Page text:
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Who ruled the Hearthstone rankings after February?

Posted by Radoslav "Nydra" Kolev at 09 March 2015 20:00

Our monthly GosuRankings reports brings you an update on who were the best players and teams in Hearthstone following the February action.


Another month, another GosuRankings report. February was a relatively slow one for Hearthstone, with the majority of the tournaments being small-time online invitationals, with the exception of the ESL Legendary Series grand finals. Thus, with not many opportunities for points to be gained in bulk, the shifts in the standings were minor.

If you don't count a certain German juggernaut, that is.

 

What are the GosuRankings?

 

The GosuRankings are an Elo-based ranking system for players and teams, improved with a number of secret sauce modifications. The system uses the GosuGamers tournament database - which currently has over 450 tournaments, qualifiers and showmatches recorded - to track players' performance throughout their lifetime careers and calculates their Elo rank based on who and where they play.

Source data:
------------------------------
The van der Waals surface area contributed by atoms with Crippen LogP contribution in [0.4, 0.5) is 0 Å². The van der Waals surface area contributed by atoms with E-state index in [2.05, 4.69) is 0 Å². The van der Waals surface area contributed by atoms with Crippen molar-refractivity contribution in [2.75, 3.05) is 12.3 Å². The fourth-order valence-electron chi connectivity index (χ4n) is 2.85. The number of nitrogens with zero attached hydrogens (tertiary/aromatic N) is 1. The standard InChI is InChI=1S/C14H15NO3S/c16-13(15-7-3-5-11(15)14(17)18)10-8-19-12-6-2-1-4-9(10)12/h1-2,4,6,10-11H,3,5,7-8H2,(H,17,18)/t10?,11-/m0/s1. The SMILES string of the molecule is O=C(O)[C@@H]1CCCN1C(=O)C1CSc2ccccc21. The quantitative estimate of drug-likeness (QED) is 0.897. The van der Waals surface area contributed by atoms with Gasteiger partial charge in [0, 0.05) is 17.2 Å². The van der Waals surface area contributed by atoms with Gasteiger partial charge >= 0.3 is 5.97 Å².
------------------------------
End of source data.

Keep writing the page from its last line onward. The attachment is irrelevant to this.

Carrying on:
One important factor of the GosuRankings is the different tournament importance, which themselves are determined by a number of factors like player and prize pools, offline/online events, international/local, format and so on. The higher a tournament is ranked, the more points are lost/gained while playing it in, so winning the World Championship means more than winning a qualifier for an online cup (obviously).

Below, we take a look at some of the bigger events that happened in February 2015 and who finished high in those. To exemplify the ranking importance, we've provisionally tiered them on the scale of "Tier 4" (lowest) to "Tier 1" (highest).